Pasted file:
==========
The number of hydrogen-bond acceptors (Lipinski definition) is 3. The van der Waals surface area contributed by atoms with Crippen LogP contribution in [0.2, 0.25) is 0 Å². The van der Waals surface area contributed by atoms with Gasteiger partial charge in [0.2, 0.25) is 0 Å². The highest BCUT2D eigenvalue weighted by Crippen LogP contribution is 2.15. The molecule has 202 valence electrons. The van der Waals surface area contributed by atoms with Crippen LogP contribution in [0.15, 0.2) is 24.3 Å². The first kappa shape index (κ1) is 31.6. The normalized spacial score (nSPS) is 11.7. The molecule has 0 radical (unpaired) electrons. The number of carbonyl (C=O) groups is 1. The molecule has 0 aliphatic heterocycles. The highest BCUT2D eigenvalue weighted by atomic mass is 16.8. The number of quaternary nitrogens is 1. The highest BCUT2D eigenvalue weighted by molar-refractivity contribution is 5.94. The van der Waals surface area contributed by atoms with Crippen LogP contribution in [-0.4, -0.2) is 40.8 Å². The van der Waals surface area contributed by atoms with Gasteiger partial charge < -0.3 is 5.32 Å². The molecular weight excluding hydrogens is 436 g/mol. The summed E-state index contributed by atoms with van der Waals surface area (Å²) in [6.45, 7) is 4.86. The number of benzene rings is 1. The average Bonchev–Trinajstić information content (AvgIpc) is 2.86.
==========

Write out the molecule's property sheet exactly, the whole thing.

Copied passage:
The number of hydrogen-bond acceptors (Lipinski definition) is 3. The van der Waals surface area contributed by atoms with Crippen LogP contribution in [0.2, 0.25) is 0 Å². The van der Waals surface area contributed by atoms with Gasteiger partial charge in [0.2, 0.25) is 0 Å². The highest BCUT2D eigenvalue weighted by Crippen LogP contribution is 2.15. The molecule has 202 valence electrons. The van der Waals surface area contributed by atoms with Crippen LogP contribution in [0.15, 0.2) is 24.3 Å². The first kappa shape index (κ1) is 31.6. The normalized spacial score (nSPS) is 11.7. The molecule has 0 radical (unpaired) electrons. The number of carbonyl (C=O) groups is 1. The molecule has 0 aliphatic heterocycles. The highest BCUT2D eigenvalue weighted by atomic mass is 16.8. The number of quaternary nitrogens is 1. The highest BCUT2D eigenvalue weighted by molar-refractivity contribution is 5.94. The van der Waals surface area contributed by atoms with Crippen LogP contribution in [-0.4, -0.2) is 40.8 Å². The van der Waals surface area contributed by atoms with Gasteiger partial charge < -0.3 is 5.32 Å². The molecular weight excluding hydrogens is 436 g/mol. The summed E-state index contributed by atoms with van der Waals surface area (Å²) in [6.45, 7) is 4.86. The number of benzene rings is 1. The average Bonchev–Trinajstić information content (AvgIpc) is 2.86.